The main sulphide minerals of this deposit are Chalcocite, Chalcopyrite, Covellite, Bornite and Molybdenite. The oxide zone of deposit consists mainly of Cuprite, Tenorite, Malachite and Azurite. Pyrite is the main gangue mineral which has the principal role in AMD production.

The Sarcheshmeh pit has a catchment area of about 21 squared kilometres and average annual precipitation of about 440 mm which mostly falls as snow during November to March. The average annual evapotranspiration of this basin is about 1170 millimetres (Karimi Nasab and Sahraei Parizi, 2000).

The outlet of catchment area is in the northwest part, where the pit is placed, and the general slope of the basin is toward the pit (Fig. 1).

There are many valleys in the catchment area of Sarcheshmeh pit in which water flows toward the pit. In order to prevent the pit from entrance of floods and surface water, these valleys has been filled by waste materials which are rich in pyrite.

In order to study the role of these waste dumps and other mining activities in the production of AMD we take more than 600 water samples from upstream and downstream of waste dumps and from in-pit channels, sumps and bores during about 3 years. We measured the pH and electrical conductivity (Ec) of these samples in the field by portable instruments and then water samples carried to NICICO laboratory for chemical analysis. Figure 2 shows the position of the waste dumps and water sampling stations in the catchment area of Sarcheshmeh copper mine and table 1 shows the average concentration of different anions and cations and other properties of these samples.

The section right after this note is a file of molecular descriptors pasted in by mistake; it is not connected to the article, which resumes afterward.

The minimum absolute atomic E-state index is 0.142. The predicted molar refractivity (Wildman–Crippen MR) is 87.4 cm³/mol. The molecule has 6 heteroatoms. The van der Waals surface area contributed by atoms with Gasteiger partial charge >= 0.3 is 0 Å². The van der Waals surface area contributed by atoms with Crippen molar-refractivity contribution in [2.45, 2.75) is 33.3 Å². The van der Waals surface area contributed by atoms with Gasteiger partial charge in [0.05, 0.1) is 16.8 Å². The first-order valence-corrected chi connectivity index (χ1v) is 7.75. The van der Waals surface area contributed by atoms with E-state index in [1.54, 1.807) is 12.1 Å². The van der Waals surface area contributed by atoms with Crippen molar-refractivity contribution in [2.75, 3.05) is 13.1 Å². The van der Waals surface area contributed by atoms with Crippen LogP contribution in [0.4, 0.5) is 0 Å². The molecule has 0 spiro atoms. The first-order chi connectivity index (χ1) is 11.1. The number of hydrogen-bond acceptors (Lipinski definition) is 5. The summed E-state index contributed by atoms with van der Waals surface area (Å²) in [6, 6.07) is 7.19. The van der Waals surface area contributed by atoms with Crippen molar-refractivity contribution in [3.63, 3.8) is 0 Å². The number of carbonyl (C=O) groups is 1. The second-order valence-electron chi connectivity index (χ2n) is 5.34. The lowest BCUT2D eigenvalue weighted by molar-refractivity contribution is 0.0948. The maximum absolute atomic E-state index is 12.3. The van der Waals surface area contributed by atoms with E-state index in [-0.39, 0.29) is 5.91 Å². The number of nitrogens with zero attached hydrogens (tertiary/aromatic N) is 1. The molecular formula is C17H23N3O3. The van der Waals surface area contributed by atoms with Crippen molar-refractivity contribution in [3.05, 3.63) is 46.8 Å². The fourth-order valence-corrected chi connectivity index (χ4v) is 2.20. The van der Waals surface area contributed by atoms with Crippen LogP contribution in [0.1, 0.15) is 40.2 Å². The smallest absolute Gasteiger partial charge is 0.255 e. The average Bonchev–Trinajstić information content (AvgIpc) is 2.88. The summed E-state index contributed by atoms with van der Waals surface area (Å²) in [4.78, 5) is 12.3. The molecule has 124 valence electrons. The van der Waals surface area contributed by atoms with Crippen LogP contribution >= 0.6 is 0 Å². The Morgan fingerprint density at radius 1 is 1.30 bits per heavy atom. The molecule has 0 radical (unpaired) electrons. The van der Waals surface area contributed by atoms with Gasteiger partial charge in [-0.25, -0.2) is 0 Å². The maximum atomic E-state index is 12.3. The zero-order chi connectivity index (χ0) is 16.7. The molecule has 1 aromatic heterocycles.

According to our studies the composition of water in the pit channels and sumps changes extensively with time and is a function of resident time while the time changes of water composition in upstream and downstream of waste dumps is negligible (Fig. 3). One of the most useful graphs for representing and comparing water quality analyses is the pattern diagram which first suggested by Stiff and presently known as Stiff diagram. In this diagram concentrations of cations will be plotted to the left of vertical zero axis and anions to the right; all values are in milliequivalents per litter. The resulting points, when connected, form an irregular polygonal pattern; waters of a similar quality define a distinctive shape (Todd, 1980).